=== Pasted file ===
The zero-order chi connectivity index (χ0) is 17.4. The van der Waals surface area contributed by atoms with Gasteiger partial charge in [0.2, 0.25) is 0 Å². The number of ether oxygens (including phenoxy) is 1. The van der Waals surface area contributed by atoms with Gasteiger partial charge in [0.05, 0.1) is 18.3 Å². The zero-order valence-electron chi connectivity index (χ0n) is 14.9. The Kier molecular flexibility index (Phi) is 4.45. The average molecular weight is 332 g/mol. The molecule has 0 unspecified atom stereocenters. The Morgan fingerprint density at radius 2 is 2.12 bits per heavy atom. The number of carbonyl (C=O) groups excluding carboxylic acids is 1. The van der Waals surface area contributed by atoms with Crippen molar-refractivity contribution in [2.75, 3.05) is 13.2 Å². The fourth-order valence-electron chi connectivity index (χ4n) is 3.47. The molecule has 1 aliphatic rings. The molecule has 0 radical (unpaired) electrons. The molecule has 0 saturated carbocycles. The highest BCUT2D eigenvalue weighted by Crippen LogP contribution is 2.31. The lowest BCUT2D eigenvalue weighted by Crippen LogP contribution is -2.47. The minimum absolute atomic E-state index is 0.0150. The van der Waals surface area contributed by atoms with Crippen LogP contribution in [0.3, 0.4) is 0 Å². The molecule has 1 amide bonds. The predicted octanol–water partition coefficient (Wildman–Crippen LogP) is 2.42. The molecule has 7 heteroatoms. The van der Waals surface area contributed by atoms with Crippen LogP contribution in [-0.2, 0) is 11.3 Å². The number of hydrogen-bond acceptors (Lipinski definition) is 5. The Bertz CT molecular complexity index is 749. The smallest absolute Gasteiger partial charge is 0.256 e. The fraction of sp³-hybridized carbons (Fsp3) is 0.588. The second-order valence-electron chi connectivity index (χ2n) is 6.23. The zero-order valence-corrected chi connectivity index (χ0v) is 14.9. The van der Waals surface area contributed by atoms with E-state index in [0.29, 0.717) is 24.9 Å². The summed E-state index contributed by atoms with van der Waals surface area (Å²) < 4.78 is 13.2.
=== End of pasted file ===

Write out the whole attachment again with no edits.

The zero-order chi connectivity index (χ0) is 17.4. The van der Waals surface area contributed by atoms with Gasteiger partial charge in [0.2, 0.25) is 0 Å². The number of ether oxygens (including phenoxy) is 1. The van der Waals surface area contributed by atoms with Gasteiger partial charge in [0.05, 0.1) is 18.3 Å². The zero-order valence-electron chi connectivity index (χ0n) is 14.9. The Kier molecular flexibility index (Phi) is 4.45. The average molecular weight is 332 g/mol. The molecule has 0 unspecified atom stereocenters. The Morgan fingerprint density at radius 2 is 2.12 bits per heavy atom. The number of carbonyl (C=O) groups excluding carboxylic acids is 1. The van der Waals surface area contributed by atoms with Crippen molar-refractivity contribution in [2.75, 3.05) is 13.2 Å². The fourth-order valence-electron chi connectivity index (χ4n) is 3.47. The molecule has 1 aliphatic rings. The molecule has 0 radical (unpaired) electrons. The molecule has 0 saturated carbocycles. The highest BCUT2D eigenvalue weighted by Crippen LogP contribution is 2.31. The lowest BCUT2D eigenvalue weighted by Crippen LogP contribution is -2.47. The minimum absolute atomic E-state index is 0.0150. The van der Waals surface area contributed by atoms with Crippen LogP contribution in [0.3, 0.4) is 0 Å². The molecule has 1 amide bonds. The predicted octanol–water partition coefficient (Wildman–Crippen LogP) is 2.42. The molecule has 7 heteroatoms. The van der Waals surface area contributed by atoms with Crippen LogP contribution in [-0.2, 0) is 11.3 Å². The number of hydrogen-bond acceptors (Lipinski definition) is 5. The Bertz CT molecular complexity index is 749. The smallest absolute Gasteiger partial charge is 0.256 e. The fraction of sp³-hybridized carbons (Fsp3) is 0.588. The second-order valence-electron chi connectivity index (χ2n) is 6.23. The zero-order valence-corrected chi connectivity index (χ0v) is 14.9. The van der Waals surface area contributed by atoms with E-state index in [0.29, 0.717) is 24.9 Å². The summed E-state index contributed by atoms with van der Waals surface area (Å²) < 4.78 is 13.2.